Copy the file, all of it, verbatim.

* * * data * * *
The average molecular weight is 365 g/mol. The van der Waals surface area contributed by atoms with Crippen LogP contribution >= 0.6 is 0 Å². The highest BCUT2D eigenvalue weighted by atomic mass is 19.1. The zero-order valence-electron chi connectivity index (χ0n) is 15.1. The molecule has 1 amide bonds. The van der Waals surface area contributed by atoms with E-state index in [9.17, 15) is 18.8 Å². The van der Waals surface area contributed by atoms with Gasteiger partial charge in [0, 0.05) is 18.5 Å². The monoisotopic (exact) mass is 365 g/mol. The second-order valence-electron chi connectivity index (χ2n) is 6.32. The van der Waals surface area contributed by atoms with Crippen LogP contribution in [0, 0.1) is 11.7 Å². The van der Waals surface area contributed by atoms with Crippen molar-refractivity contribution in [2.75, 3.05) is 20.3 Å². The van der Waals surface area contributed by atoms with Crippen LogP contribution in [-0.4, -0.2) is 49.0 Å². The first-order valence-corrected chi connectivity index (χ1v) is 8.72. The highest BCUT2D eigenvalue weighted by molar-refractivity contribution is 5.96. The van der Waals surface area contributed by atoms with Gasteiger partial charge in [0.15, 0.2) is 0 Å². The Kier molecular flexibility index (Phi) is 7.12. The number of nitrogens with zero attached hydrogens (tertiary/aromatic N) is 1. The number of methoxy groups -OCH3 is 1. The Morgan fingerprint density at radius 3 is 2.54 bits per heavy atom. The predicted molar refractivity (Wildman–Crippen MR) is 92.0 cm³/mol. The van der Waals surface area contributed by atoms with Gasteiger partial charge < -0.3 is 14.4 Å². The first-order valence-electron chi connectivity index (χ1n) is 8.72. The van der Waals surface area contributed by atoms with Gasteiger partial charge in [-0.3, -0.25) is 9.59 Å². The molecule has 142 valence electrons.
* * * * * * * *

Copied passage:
The average molecular weight is 365 g/mol. The van der Waals surface area contributed by atoms with Crippen LogP contribution >= 0.6 is 0 Å². The highest BCUT2D eigenvalue weighted by atomic mass is 19.1. The zero-order valence-electron chi connectivity index (χ0n) is 15.1. The molecule has 1 amide bonds. The van der Waals surface area contributed by atoms with E-state index in [9.17, 15) is 18.8 Å². The van der Waals surface area contributed by atoms with Gasteiger partial charge in [0, 0.05) is 18.5 Å². The monoisotopic (exact) mass is 365 g/mol. The second-order valence-electron chi connectivity index (χ2n) is 6.32. The van der Waals surface area contributed by atoms with Crippen LogP contribution in [0, 0.1) is 11.7 Å². The van der Waals surface area contributed by atoms with Crippen molar-refractivity contribution in [2.75, 3.05) is 20.3 Å². The van der Waals surface area contributed by atoms with Crippen LogP contribution in [-0.4, -0.2) is 49.0 Å². The first-order valence-corrected chi connectivity index (χ1v) is 8.72. The highest BCUT2D eigenvalue weighted by molar-refractivity contribution is 5.96. The van der Waals surface area contributed by atoms with Gasteiger partial charge in [0.15, 0.2) is 0 Å². The Kier molecular flexibility index (Phi) is 7.12. The number of nitrogens with zero attached hydrogens (tertiary/aromatic N) is 1. The number of methoxy groups -OCH3 is 1. The Morgan fingerprint density at radius 3 is 2.54 bits per heavy atom. The predicted molar refractivity (Wildman–Crippen MR) is 92.0 cm³/mol. The van der Waals surface area contributed by atoms with Gasteiger partial charge < -0.3 is 14.4 Å². The first-order valence-electron chi connectivity index (χ1n) is 8.72. The van der Waals surface area contributed by atoms with Gasteiger partial charge in [-0.3, -0.25) is 9.59 Å². The molecule has 142 valence electrons.